$\begingroup$

The time complexity of calculating the binomial coefficient C(n, k) can be expressed in different ways, depending on the algorithm used. The most common methods to calculate C(n, k) include:

  1. Direct Calculation: The straightforward method is to use the binomial coefficient formula:

    C(n, k) = n! / (k! * (n - k)!),

Calculating factorials has a time complexity of O(n), so the time complexity for calculating C(n, k) using this formula is O(n) (or Θ(n)).

  1. Dynamic Programming: Another common approach is to use dynamic programming to calculate C(n, k) more efficiently. This is typically done using a 2D array to store intermediate results and has a time complexity of O(n * k) (or Θ(n*k)).

  2. Pascal's Triangle: If you have precomputed Pascal's triangle or a memoization table, you can look up the value of C(n, k) in constant time. Building Pascal's triangle requires O(n^2) time, but once it's constructed, accessing values is O(1).

So, the time complexity of C(n, k) depends on the method you choose.

A short message to Clement C and IY3:

In the context of the binomial coefficient (n choose k), it is indeed correct to say that (n choose k) is Θ(n^k). The reason for this is that (n choose k) is a polynomial function of degree k in n. In Big O notation (Θ notation), we look for upper bounds or tight bounds on the growth of a function. In this case, the growth of (n choose k) is proportional to n^k, so we can represent it as Θ(n^k).

Your initial logic is valid, but you made it more complicated than it needed to be. (n choose k) is indeed Θ(n^k) because it's a polynomial function of n with degree k. The constants involved in k! and other terms do not change the overall polynomial nature of the function. But as I mentioned above, it can be of Θ(n) or Θ(n*k).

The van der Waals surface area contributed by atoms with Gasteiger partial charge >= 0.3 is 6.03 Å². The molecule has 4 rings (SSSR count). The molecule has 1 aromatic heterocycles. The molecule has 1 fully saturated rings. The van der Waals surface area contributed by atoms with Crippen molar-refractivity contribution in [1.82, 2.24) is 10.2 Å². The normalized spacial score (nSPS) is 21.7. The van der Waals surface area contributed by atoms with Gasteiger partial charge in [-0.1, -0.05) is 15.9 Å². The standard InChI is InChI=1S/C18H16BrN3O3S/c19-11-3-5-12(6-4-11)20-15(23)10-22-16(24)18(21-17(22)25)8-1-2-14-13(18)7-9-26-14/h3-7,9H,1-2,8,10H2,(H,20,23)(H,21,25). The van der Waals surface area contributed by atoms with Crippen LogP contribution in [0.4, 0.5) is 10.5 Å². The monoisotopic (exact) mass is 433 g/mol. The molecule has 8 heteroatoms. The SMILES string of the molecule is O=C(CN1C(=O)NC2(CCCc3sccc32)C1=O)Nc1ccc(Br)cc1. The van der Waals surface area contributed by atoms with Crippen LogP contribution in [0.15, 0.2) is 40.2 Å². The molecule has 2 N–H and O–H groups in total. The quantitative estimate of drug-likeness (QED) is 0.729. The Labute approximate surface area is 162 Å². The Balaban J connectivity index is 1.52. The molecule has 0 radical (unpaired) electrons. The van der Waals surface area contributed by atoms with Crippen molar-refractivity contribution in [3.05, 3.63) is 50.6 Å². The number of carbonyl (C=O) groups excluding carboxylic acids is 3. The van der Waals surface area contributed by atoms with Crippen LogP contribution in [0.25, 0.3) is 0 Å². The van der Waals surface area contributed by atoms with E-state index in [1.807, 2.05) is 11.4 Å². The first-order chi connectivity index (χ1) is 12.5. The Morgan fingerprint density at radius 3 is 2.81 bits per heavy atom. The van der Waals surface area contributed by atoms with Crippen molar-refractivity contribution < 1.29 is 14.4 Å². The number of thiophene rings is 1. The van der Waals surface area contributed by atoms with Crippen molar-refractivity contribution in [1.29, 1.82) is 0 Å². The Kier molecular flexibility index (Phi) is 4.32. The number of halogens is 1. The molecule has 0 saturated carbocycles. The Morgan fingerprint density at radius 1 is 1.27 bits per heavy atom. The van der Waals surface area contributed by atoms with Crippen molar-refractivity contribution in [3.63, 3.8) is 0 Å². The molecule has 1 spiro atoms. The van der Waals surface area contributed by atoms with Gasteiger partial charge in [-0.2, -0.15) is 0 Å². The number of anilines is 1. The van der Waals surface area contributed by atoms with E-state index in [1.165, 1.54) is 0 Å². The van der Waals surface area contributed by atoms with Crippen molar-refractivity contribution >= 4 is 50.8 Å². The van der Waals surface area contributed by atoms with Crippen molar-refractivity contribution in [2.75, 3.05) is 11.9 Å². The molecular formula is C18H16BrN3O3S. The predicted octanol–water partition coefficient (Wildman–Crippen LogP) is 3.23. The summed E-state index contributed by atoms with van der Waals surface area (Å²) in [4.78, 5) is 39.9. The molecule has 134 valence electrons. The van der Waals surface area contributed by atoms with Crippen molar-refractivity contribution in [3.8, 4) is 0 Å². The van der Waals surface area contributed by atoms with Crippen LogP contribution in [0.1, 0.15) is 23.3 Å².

$\endgroup$
4
  • 2
    $\begingroup$ What part are you saying is wrong about the other answer? They said that that product tends to $1$, not $0$. $\endgroup$ Commented Nov 4, 2023 at 6:30
  • $\begingroup$ Thanks Varun, I edited my answer. $\endgroup$
    – A.Gh
    Commented Nov 4, 2023 at 6:32
  • $\begingroup$ Just an important note: Dynamic programming is usually faster than direct computation for calculating binomial coefficients (C(n, k)) because it avoids the need to repeatedly compute factorials, which can be time-consuming for large n and k. Although dynamic programming has a theoretically higher time complexity (O(n * k)) compared to direct computation (O(n)), it's more efficient in practice, especially for larger n and k, due to the avoidance of expensive factorial calculations. So dynamic programming is a preferred method for calculating C(n,k) in most cases. $\endgroup$
    – A.Gh
    Commented Nov 4, 2023 at 6:42
  • $\begingroup$ The question is about the value of the binomial coefficient, not the time complexity to compute it. Your answer is not answering the question. $\endgroup$
    – Clement C.
    Commented Nov 4, 2023 at 19:38

You must log in to answer this question.

Not the answer you're looking for? Browse other questions tagged .